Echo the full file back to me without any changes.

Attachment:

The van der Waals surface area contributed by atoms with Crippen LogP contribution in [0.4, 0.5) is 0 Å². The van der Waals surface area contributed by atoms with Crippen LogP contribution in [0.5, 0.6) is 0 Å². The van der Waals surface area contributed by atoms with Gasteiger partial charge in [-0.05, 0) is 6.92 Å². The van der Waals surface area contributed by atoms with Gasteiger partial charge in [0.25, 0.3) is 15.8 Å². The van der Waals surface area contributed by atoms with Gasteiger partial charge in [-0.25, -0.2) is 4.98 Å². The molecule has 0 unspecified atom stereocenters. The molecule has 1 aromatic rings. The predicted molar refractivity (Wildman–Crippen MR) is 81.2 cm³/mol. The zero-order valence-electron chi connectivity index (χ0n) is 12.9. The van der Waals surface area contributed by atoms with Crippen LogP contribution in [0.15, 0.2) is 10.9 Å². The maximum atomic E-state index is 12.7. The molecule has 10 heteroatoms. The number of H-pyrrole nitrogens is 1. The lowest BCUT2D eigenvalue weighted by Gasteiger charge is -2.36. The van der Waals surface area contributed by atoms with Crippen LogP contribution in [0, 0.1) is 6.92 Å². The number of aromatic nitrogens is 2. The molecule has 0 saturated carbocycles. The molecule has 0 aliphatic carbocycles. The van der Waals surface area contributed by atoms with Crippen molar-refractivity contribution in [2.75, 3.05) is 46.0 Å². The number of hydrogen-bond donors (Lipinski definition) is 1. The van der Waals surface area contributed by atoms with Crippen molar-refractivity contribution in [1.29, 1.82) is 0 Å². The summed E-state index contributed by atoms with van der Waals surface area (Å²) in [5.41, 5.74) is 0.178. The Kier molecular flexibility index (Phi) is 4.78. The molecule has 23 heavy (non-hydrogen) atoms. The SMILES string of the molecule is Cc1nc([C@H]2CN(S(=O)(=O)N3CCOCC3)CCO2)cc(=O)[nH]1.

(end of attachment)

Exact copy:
The van der Waals surface area contributed by atoms with Crippen LogP contribution in [0.4, 0.5) is 0 Å². The van der Waals surface area contributed by atoms with Crippen LogP contribution in [0.5, 0.6) is 0 Å². The van der Waals surface area contributed by atoms with Gasteiger partial charge in [-0.05, 0) is 6.92 Å². The van der Waals surface area contributed by atoms with Gasteiger partial charge in [0.25, 0.3) is 15.8 Å². The van der Waals surface area contributed by atoms with Gasteiger partial charge in [-0.25, -0.2) is 4.98 Å². The molecule has 0 unspecified atom stereocenters. The molecule has 1 aromatic rings. The predicted molar refractivity (Wildman–Crippen MR) is 81.2 cm³/mol. The zero-order valence-electron chi connectivity index (χ0n) is 12.9. The van der Waals surface area contributed by atoms with Crippen LogP contribution in [0.15, 0.2) is 10.9 Å². The maximum atomic E-state index is 12.7. The molecule has 10 heteroatoms. The number of H-pyrrole nitrogens is 1. The lowest BCUT2D eigenvalue weighted by Gasteiger charge is -2.36. The van der Waals surface area contributed by atoms with Crippen LogP contribution in [0, 0.1) is 6.92 Å². The number of aromatic nitrogens is 2. The molecule has 0 saturated carbocycles. The molecule has 0 aliphatic carbocycles. The van der Waals surface area contributed by atoms with Crippen molar-refractivity contribution in [2.75, 3.05) is 46.0 Å². The number of hydrogen-bond donors (Lipinski definition) is 1. The van der Waals surface area contributed by atoms with Crippen molar-refractivity contribution in [1.29, 1.82) is 0 Å². The summed E-state index contributed by atoms with van der Waals surface area (Å²) in [5.41, 5.74) is 0.178. The Kier molecular flexibility index (Phi) is 4.78. The molecule has 23 heavy (non-hydrogen) atoms. The SMILES string of the molecule is Cc1nc([C@H]2CN(S(=O)(=O)N3CCOCC3)CCO2)cc(=O)[nH]1.